• Sat
  • Dec 20, 2014
  • Updated: 5:50pm
PropertyHong Kong & China

Tai Po sellers refuse to cut flat prices despite fall in land value

PUBLISHED : Friday, 30 May, 2014, 1:10am
UPDATED : Friday, 30 May, 2014, 1:40am

Flat owners in Tai Po have refused to cut asking prices after a record low winning bid for a luxury residential site indicated land prices in the area have plunged by nearly half since 2007.

Great Eagle Holdings on Wednesday won the bid for the site in Pak Shek Kok, near the Science Park, for HK$2.412 billion, or HK$3,300 per square foot - at least 46 per cent lower than nearby waterfront sites sold six years ago.

Anthony Man, a district manager at Centaline Property Agency, said most flat owners at Providence Bay in Pak Shek Kok and other luxury housing estates have so far refused to budge.

"There are only 36 flats at Providence Bay available for sale in the secondary market. The owners would have to pay a special stamp duty of up to 20 per cent if they sold their flats now as they bought them within the last three years," he said.

"Previously, when investors were active in the market, they would cut prices right away on any bad news. But it's mostly end-users these days since the curbs were put in place."

Some owners of the 50 flats in the leasing market have, however, cut their asking rents by 3 to 15 per cent, he added.

"Buyers who have bought luxury flats in recent years have to pay a down payment of at least 50 per cent as the government has tightened mortgage rules.

"That makes it easier for those who bought their units in recent years to hold on to their properties. Also, since the interest rates remain low, most flat owners are reluctant to cut their asking prices," Man said.

The only exception is the owner of a house at Beverly Hills, who has cut his asking price by 14.7 per cent to HK$14.5 million.

Man said he expects prices of luxury flats in Tai Po to drop up to 10 per cent this year.

The low tender bid has come as bad news for Sino Land's new project in the area, Mayfair by the Sea I & II. The company bought the site for HK$7,215 per square foot in 2009.

Property analysts said that given market developments the asking price of the new project would now have to be competitive. "As a nearby site sold for only HK$3,300 per square foot, they would have to be careful," an analyst said.

"Most buyers at Providence Bay are mainlanders and local long-term investors. These buyers have kept away from the market since the government initiated the cooling measures in February last year."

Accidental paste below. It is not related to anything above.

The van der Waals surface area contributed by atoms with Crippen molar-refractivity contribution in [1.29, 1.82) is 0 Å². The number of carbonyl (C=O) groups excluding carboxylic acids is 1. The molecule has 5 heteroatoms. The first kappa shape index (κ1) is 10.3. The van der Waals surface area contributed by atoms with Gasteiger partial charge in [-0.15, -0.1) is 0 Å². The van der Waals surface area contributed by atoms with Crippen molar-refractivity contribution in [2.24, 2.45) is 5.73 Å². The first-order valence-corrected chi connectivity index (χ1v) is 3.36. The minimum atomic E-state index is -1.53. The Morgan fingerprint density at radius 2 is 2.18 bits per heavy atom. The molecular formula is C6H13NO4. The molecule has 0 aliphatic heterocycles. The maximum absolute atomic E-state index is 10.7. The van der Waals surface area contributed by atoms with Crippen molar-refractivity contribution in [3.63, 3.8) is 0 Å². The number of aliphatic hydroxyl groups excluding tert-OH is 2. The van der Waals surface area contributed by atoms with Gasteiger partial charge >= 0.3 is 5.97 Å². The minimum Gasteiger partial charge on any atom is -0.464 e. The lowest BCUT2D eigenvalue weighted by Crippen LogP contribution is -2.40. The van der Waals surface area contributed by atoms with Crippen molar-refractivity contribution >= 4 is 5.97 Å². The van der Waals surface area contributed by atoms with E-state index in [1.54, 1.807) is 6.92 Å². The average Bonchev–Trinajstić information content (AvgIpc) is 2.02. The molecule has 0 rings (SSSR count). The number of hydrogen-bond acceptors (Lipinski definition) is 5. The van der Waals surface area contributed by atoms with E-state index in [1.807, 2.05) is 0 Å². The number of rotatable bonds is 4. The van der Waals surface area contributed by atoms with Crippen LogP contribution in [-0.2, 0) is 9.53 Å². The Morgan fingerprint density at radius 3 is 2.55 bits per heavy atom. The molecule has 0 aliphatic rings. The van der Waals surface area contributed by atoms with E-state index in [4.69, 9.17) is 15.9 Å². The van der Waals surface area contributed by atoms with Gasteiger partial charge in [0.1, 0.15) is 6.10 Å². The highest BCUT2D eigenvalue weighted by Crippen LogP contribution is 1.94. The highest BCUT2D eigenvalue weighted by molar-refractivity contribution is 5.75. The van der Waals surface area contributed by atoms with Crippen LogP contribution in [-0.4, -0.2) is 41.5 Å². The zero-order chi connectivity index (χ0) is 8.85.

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I have seen these flats and the development. There are nice on the inside, and it not a bad development by Hong Kong standards. But in the end, there are three things that really matter when determining property value: location, location and location.

These are on the outskirts of Tai Po, sandwiched in between a noisy major highway and an ugly waterfront. Sure, you get a sea view with some of the flats, but you also don't get any shops to speak of nearby, let alone anything resembling a proper restaurant or other facilities. MTR is nowhere to be found - you will be entirely dependent on car transport, and even then getting to HK Island is at least a 30 minute drive.

Taking all of this into consideration, the current prices of HKD 30~35m for about 2000 sq ft are ludicrous. Owners will have to cut by at least 30-40% for this to become remotely attractive again. The sooner they realise that, the better.
of course no one will lower price now, who writes these articels anyways? or better yet, who approves these articles with limited content.
HK owners are like lemmings, no one wants to be the 1st, but once the dam breaks, there will be a flood of sellers trying to get out at the same time.
What else is new? Just wait for the crack to appear.
End users don't really care about land-sales, and the speculators left years ago. No one looking to sell anymore as even trading up is too risky because of the double stamp duty. Also no one knows what the market price is as there is no liquidity.
No crack will appear. Those waiting to buy new flats should jump in once there is a 5% decrease as it won't go any lower than that.
The government building targets will not be met in the next 10 years. There is not allot of free land and allot in the plan will hit opposition. Property developers are not stupid and are very good at controlling risk. They will not go on a massive building spree again like 1995/1996 as they don't want to loose money. Finally, just look at all the recent news: MTR is behind on projects because not enough manpower and costs skyrocketing. Costs are skyrocketing at the cultural district.
There is little area that will allow costs to come down much.
I think by 2020 house prices will be 30% higher than today. Reason if HK for some magical reason does meet the targets in 2020 everyone will realise there is no land left. If they don't meet the targets there won't be enough houses to meet demand.
Interest rates won't have much impact on home prices. Most homes are paid off and down payments are so high that default will remain 0% in HK forever thus no risk at all to banks thus no default premiums / insurance.
Should've built public housing there.
Thank goodness there are idiots like you to go long while market insiders exit.
Read through all the articles that preceded all previous pricing crisis, and the trend and commentary is almost identical.
Markets always repeats itself, there doesn't have to be certain reasons, events that no one can think of will suddenly appear out of no where, that's what makes the market so interesting.
The facilities will come (still allot of building going on). Environment is nice. I thought of buying there before and liked it enough but ended up buying a place in the city instead.


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